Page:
What's been the worst thing about living with diabetes for you?

Before I graduated from high school in 1937, nobody would hire me because I was a diabetic. I had to earn my living by being in business for myself. I made wooden bowls and wooden plates and sold those.  No one would hire me because they thought a diabetic wouldn't live that long. Before the war nobody hired me because the insurance companies wouldn't allow them to!

What would you say is the best thing about living with diabetes?

I became a college professor! In 1941, when we were bombed in Pearl Harbor, they wouldn't take me in the army, so I got a job then because everyone else went off to war. Because I was diabetic, I didn't go into World War II. Instead I went to college and I graduated. When all the GI's came back to go to college, there were no professors, so they hired me. If I hadn't been a diabetic, I may not have come back. I had a lot of friends who didn't come back. Having diabetes has certain advantages.

What was it like when your son was diagnosed as an adult? Does he try to emulate you?

We knew he had it because he kept eating and kept losing weight. But he wasn't living at home; he was living at his own home. I was concerned, but I can't tell my son how to live. I can give him advice, but he has to live his own life. I can't live it for him. He does a lot of physical labor at work, compared to the job I had. So he eats more and he's not as active at checking his blood sugar as I am.

After living with diabetes for so many years, do you ever get burned out or frustrated?

I don't get frustrated. If my blood sugar goes high, I check it and take insulin. Getting frustrated doesn't help you any. Just use your mental abilities to do what you have to do. Besides, you can do something about diabetes. You can be frustrated about something you can't do anything about. But with diabetes, you can take care of yourself.

When you met your wife, did she help you take care of your diabetes or were you independent?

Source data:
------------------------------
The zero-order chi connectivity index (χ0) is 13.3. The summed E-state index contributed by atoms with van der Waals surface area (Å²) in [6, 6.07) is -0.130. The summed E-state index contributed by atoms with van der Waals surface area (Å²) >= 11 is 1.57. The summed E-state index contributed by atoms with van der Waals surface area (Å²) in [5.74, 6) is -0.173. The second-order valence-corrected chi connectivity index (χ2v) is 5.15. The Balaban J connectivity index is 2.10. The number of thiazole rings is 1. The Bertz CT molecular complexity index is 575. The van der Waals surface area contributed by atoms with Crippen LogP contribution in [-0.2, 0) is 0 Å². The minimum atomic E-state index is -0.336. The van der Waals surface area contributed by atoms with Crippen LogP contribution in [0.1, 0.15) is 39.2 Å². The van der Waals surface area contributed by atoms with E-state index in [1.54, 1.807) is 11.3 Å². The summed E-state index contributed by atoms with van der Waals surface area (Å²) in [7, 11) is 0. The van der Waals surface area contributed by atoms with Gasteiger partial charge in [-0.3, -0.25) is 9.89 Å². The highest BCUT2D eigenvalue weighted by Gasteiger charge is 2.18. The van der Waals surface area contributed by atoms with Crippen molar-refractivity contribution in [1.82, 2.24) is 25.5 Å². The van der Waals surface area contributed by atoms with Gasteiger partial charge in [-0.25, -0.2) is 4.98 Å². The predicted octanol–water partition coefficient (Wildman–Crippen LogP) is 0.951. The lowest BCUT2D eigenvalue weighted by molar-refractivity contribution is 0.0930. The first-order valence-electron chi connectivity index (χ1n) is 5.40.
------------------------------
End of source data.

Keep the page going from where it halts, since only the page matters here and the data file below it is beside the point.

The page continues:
My wife and I loved each other and we took care each other. That's all I can say. We still take care of each other.

Do you have any complications from having diabetes for so long?

I've taken care of myself and I've never had any diabetes complications. I had bypass surgery, but that wasn't from diabetes. The artery just clogged up. I've had my hip replaced and my knee replaced. But that's just because they wore out. Everything eventually wears out.

My A1Cs run between 6.4 and 6.7. My doctor says that's a good place for them to be. If your A1c is in a "normal" range, between 5 and 6, that means you've had a lot of low blood sugars and that's very dangerous. A low blood sugar can kill you quicker than anything else. My A1c has been as high as 7, but never higher than that.

What advice do you have for people with diabetes?

Take care of yourself. Nobody can do it for you. If you live like a diabetic should live, you live a long life. Today, I think most people eat for the pleasure of eating, rather than the need for it. It's like going to a gas station — if you just keep putting gas in your car, it overflows. If you get a buildup of blood sugar and fat, it kills you. The only advice I have is to eat the right kinds of food you need in order to do what you need to do. Somebody who does a lot of physical labor needs more than if you're working at a desk all day like me.

People can give you advice on what to do, but you have to make up your mind to do it. No one can make you do it, unless you're a child. As you grow up, you have to learn. You can do it, or not do it. A lot of people have died from it, but a lot of people live with it.

Bob, thanks for taking us back to the basics! You are a hero to every diabetic. Thank you for showing us that we really can do this if we set our minds to it!